ETHAN’S HOUSE WAS ON THE OTHER side of town, which meant it was a fifteen-minute walk. With the longer days, the sun was still out, the sky blue. She distracted herself by naming the flowers she passed. As she knew little more than the basic rose/carnation/daisy types, it wasn’t a totally successful diversion.

Instead she questioned her choice of clothing for the evening. She’d wanted to be casual but not too casual, settling on a cap-sleeve T-shirt in light green and a white denim skirt that showed off her spray-tanned legs. With her red hair, real tanning was impossible and only promoted sunburn and freckles.

Maybe she should have simply worn jeans. Did a skirt imply a date? She didn’t want him thinking she thought this was more than it was.

Before she could make herself totally insane, she turned on Ethan’s street and paused to admire the house. It was relatively new, craftsman style with a wide porch and plenty of wood. Cream shutters contrasted with the deep green of the main house.

There was plenty more to appreciate, but she had a feeling that if she stood in front too long, she wouldn’t have the courage to go inside. Eventually the neighbors would notice her frozen on the sidewalk, assume she was crazy and call the police. From there it would all be downhill, proving that going inside was probably the safest and best plan.

She made her way to the front door, which opened before she could knock. Ethan stood there, looking tall and masculine and sexy in jeans, boots and a soft white shirt with the sleeves rolled to the elbows. His hair was slightly mussed, his expression both welcoming and expectant. For a second she felt a very different kind of tension-one that began low in her belly and worked itself all over her body. While it was better than nerves or annoyance, it wasn’t any safer.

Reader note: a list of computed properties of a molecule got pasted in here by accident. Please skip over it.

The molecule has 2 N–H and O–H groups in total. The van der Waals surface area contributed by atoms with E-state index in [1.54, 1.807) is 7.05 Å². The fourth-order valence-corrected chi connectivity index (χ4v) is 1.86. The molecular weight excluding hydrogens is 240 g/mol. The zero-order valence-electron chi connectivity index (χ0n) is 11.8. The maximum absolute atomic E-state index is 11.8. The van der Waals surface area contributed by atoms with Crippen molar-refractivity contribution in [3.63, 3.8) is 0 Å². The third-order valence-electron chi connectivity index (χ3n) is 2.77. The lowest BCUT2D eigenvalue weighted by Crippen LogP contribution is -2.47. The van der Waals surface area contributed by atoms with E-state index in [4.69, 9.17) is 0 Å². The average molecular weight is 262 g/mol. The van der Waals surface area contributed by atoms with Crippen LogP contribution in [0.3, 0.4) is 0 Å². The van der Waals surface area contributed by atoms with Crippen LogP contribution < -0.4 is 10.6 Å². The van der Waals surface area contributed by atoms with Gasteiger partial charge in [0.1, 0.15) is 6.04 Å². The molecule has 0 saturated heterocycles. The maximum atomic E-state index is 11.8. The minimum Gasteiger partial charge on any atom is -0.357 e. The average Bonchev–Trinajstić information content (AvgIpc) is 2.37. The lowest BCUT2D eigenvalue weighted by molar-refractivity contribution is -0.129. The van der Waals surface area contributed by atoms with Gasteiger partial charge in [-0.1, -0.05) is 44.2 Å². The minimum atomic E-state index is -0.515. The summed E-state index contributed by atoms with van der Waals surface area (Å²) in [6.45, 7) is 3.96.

She’d loved Ethan once, she reminded herself. That made her vulnerable. Just because they’d worked through a few things didn’t mean she could relax now. Noticing that he was a good-looking guy who made her insides sigh with appreciation wasn’t anything she had time for.

“You made it,” he noted.

“Amazing but true.” She stepped inside. “Great house. Did you build it?”

“A few years ago.”

“With Rayanne?” she asked before she could stop herself.

“No. I sold that house.”

Because of the memories? Probably, she thought, telling herself not to ask questions if she didn’t want to hear the answers.

“Come on in,” he said, motioning her to the left.

The entryway was large and open, with a two-story ceiling and dark wood floors. She crossed the space and entered a huge living room with a fireplace at one end and a view of the mountains through big windows.